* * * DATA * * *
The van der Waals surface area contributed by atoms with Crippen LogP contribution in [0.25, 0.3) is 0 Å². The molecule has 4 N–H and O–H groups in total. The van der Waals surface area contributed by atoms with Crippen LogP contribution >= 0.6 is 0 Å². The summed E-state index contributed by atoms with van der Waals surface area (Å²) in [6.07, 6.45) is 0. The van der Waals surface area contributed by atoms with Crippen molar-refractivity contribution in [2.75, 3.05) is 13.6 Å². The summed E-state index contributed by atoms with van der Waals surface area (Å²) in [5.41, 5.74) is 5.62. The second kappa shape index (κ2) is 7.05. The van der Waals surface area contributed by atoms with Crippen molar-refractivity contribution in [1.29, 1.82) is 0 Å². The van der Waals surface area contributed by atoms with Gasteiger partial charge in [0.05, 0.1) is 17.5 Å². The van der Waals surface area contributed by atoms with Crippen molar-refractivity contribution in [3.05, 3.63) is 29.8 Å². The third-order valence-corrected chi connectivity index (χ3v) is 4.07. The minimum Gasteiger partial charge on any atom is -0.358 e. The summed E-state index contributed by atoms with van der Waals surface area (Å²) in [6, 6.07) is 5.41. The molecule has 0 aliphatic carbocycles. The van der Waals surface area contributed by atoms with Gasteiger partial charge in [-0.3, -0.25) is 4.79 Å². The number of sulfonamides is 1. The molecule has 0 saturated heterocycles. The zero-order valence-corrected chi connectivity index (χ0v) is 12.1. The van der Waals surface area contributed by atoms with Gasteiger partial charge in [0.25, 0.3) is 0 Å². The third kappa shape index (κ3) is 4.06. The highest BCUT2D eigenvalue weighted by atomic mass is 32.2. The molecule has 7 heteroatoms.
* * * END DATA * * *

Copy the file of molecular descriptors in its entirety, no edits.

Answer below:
The van der Waals surface area contributed by atoms with Crippen LogP contribution in [0.25, 0.3) is 0 Å². The molecule has 4 N–H and O–H groups in total. The van der Waals surface area contributed by atoms with Crippen LogP contribution >= 0.6 is 0 Å². The summed E-state index contributed by atoms with van der Waals surface area (Å²) in [6.07, 6.45) is 0. The van der Waals surface area contributed by atoms with Crippen molar-refractivity contribution in [2.75, 3.05) is 13.6 Å². The summed E-state index contributed by atoms with van der Waals surface area (Å²) in [5.41, 5.74) is 5.62. The second kappa shape index (κ2) is 7.05. The van der Waals surface area contributed by atoms with Crippen molar-refractivity contribution in [1.29, 1.82) is 0 Å². The van der Waals surface area contributed by atoms with Gasteiger partial charge in [0.05, 0.1) is 17.5 Å². The van der Waals surface area contributed by atoms with Crippen molar-refractivity contribution in [3.05, 3.63) is 29.8 Å². The third-order valence-corrected chi connectivity index (χ3v) is 4.07. The minimum Gasteiger partial charge on any atom is -0.358 e. The summed E-state index contributed by atoms with van der Waals surface area (Å²) in [6, 6.07) is 5.41. The molecule has 0 aliphatic carbocycles. The van der Waals surface area contributed by atoms with Gasteiger partial charge in [-0.3, -0.25) is 4.79 Å². The number of sulfonamides is 1. The molecule has 0 saturated heterocycles. The zero-order valence-corrected chi connectivity index (χ0v) is 12.1. The van der Waals surface area contributed by atoms with Gasteiger partial charge in [0.25, 0.3) is 0 Å². The third kappa shape index (κ3) is 4.06. The highest BCUT2D eigenvalue weighted by atomic mass is 32.2. The molecule has 7 heteroatoms.